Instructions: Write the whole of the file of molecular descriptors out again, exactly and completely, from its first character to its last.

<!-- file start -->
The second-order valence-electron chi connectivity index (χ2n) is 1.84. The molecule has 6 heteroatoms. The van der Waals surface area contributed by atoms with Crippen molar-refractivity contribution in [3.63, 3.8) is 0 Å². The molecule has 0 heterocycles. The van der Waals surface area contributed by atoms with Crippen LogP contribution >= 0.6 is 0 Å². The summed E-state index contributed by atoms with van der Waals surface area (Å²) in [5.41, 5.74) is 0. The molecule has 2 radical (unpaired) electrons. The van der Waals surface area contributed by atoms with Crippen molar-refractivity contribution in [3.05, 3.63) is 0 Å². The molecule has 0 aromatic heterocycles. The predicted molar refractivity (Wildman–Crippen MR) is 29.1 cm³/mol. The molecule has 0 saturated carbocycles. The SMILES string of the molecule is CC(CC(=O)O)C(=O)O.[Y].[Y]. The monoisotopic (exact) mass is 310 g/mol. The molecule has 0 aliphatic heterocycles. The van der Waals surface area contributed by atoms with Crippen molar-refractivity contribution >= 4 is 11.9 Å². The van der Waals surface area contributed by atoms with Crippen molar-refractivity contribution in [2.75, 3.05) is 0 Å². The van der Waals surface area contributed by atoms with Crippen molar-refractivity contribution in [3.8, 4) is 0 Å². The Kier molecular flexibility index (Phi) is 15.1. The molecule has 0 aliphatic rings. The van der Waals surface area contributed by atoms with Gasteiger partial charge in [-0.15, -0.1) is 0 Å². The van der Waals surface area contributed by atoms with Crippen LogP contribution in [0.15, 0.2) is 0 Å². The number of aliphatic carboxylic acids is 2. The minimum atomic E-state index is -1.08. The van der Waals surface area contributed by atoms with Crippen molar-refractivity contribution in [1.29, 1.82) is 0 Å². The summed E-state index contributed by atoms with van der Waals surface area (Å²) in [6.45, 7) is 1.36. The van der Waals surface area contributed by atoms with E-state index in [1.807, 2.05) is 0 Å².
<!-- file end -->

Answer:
The second-order valence-electron chi connectivity index (χ2n) is 1.84. The molecule has 6 heteroatoms. The van der Waals surface area contributed by atoms with Crippen molar-refractivity contribution in [3.63, 3.8) is 0 Å². The molecule has 0 heterocycles. The van der Waals surface area contributed by atoms with Crippen LogP contribution >= 0.6 is 0 Å². The summed E-state index contributed by atoms with van der Waals surface area (Å²) in [5.41, 5.74) is 0. The molecule has 2 radical (unpaired) electrons. The van der Waals surface area contributed by atoms with Crippen molar-refractivity contribution in [3.05, 3.63) is 0 Å². The molecule has 0 aromatic heterocycles. The predicted molar refractivity (Wildman–Crippen MR) is 29.1 cm³/mol. The molecule has 0 saturated carbocycles. The SMILES string of the molecule is CC(CC(=O)O)C(=O)O.[Y].[Y]. The monoisotopic (exact) mass is 310 g/mol. The molecule has 0 aliphatic heterocycles. The van der Waals surface area contributed by atoms with Crippen molar-refractivity contribution >= 4 is 11.9 Å². The van der Waals surface area contributed by atoms with Crippen molar-refractivity contribution in [2.75, 3.05) is 0 Å². The van der Waals surface area contributed by atoms with Crippen molar-refractivity contribution in [3.8, 4) is 0 Å². The Kier molecular flexibility index (Phi) is 15.1. The molecule has 0 aliphatic rings. The van der Waals surface area contributed by atoms with Gasteiger partial charge in [-0.15, -0.1) is 0 Å². The van der Waals surface area contributed by atoms with Crippen LogP contribution in [0.15, 0.2) is 0 Å². The number of aliphatic carboxylic acids is 2. The minimum atomic E-state index is -1.08. The van der Waals surface area contributed by atoms with Crippen molar-refractivity contribution in [1.29, 1.82) is 0 Å². The summed E-state index contributed by atoms with van der Waals surface area (Å²) in [6.45, 7) is 1.36. The van der Waals surface area contributed by atoms with E-state index in [1.807, 2.05) is 0 Å².